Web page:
Martone, Mulvey & Colleagues
Psychiatric Characteristics of Homicide Defendants
Martone CA, Mulvey MD, Yang S, Nemoianu A, Shugarman R, and Soliman L.
Most studies on mental disorder rates among perpetrators have been conducted in Europe, and have shown a higher occurrence of disorders in homicide offenders than in the general population. However, the applicability of these results to the US population is questionable. In addition, the results of past US studies on the psychiatric characteristics of offenders have been shown to vary considerably depending on the sample chosen and the sources of diagnostic information.
A study by Drs. Christine Martone, Edward Mulvey and colleagues is the first to provide a view of the relationship between psychiatric disorders and homicide in a comprehensive US sample unaffected by referral bias. The sample consisted of defendants who were charged with homicide in an urban US county between 2001 and 2005, and who received a psychiatric evaluation after arrest. Demographic, historical and psychiatric variables, as well as offense characteristics and legal outcomes were described. Bivariate analyses examined differences by age group and by race, and logistic models examined predictors of multiple victims, firearm use, guilty pleas, and receipt of a guilty verdict.
The results showed 58% the sample to have at least one Axis I or II diagnosis, which greatly exceeds the 25% rate found in the general US population. Axis I or II diagnoses were more common (78%) in defendants over 40 years old. Although 37% of the sample had prior psychiatric treatment, only 8% of the defendants with diagnosed Axis I disorders had outpatient treatment within three months preceding the homicide. In exploratory analyses, psychiatric factors did not predict multiple victims, firearm use in the crime, or a guilty verdict.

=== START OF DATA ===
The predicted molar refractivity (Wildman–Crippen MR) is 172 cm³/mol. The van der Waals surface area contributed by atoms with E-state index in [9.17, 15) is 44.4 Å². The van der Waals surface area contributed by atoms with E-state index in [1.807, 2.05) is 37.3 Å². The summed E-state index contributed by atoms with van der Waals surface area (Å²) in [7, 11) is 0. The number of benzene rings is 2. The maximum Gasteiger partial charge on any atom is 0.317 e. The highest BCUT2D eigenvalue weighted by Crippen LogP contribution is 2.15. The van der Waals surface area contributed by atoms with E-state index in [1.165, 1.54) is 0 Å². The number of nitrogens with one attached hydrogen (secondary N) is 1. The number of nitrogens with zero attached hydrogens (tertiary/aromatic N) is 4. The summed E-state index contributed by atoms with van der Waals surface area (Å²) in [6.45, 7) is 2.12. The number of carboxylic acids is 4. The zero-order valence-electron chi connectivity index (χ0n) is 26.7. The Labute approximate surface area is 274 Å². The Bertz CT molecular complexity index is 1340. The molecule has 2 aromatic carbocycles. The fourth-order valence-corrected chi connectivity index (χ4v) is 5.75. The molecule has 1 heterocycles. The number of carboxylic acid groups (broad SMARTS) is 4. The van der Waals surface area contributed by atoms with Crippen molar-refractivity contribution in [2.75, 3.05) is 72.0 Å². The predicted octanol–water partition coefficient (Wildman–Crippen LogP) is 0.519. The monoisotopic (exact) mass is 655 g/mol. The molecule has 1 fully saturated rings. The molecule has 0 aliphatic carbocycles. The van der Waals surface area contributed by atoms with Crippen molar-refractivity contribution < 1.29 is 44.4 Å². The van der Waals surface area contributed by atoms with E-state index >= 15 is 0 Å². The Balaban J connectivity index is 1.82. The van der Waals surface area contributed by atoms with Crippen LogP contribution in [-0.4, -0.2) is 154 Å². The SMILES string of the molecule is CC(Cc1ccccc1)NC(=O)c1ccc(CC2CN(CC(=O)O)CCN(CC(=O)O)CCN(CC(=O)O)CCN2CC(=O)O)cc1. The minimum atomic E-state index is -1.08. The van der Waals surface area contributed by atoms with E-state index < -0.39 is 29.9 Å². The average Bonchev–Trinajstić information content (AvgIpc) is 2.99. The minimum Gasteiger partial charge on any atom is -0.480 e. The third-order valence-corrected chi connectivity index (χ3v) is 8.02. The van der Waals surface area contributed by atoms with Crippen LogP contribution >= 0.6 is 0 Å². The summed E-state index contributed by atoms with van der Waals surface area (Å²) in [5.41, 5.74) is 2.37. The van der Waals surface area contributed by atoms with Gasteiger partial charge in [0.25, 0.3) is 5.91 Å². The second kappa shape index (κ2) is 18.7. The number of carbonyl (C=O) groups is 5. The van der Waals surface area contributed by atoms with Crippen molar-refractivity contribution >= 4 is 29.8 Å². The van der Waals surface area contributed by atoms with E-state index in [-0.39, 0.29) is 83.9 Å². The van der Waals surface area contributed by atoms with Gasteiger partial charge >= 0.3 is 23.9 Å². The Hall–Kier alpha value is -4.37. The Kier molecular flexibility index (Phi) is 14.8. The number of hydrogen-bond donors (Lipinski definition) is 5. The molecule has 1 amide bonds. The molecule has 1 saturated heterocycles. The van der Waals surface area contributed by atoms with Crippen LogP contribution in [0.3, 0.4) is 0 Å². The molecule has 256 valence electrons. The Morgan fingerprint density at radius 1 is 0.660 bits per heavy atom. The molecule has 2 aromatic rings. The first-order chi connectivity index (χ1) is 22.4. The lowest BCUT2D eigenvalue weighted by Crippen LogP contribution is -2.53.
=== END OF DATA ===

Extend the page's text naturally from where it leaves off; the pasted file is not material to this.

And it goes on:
The rate of prior treatment observed in this sample raises issues relevant for mental health policy. Results showed that few homicide defendants were in psychiatric treatment at the time of the crime, suggesting limited opportunities for prevention by mental health providers and highlighting the need for enhanced engagement of high risk individuals into care (especially during times of emotional crisis) if mental health care providers expect to have an impact on serious violence.
Christine A. Martone, MD; Edward P. Mulvey, PhD; Suzanne Yang, MD; Layla Soliman, MD (Department of Psychiatry, University of Pittsburgh)
Andrei Nemoianu, MD (Hennepin County Medical Center, Minneapolis)
Ryan Shugarman, MD (Georgetown University Hospital and Saint Elizabeths Hospital, Washington, DC)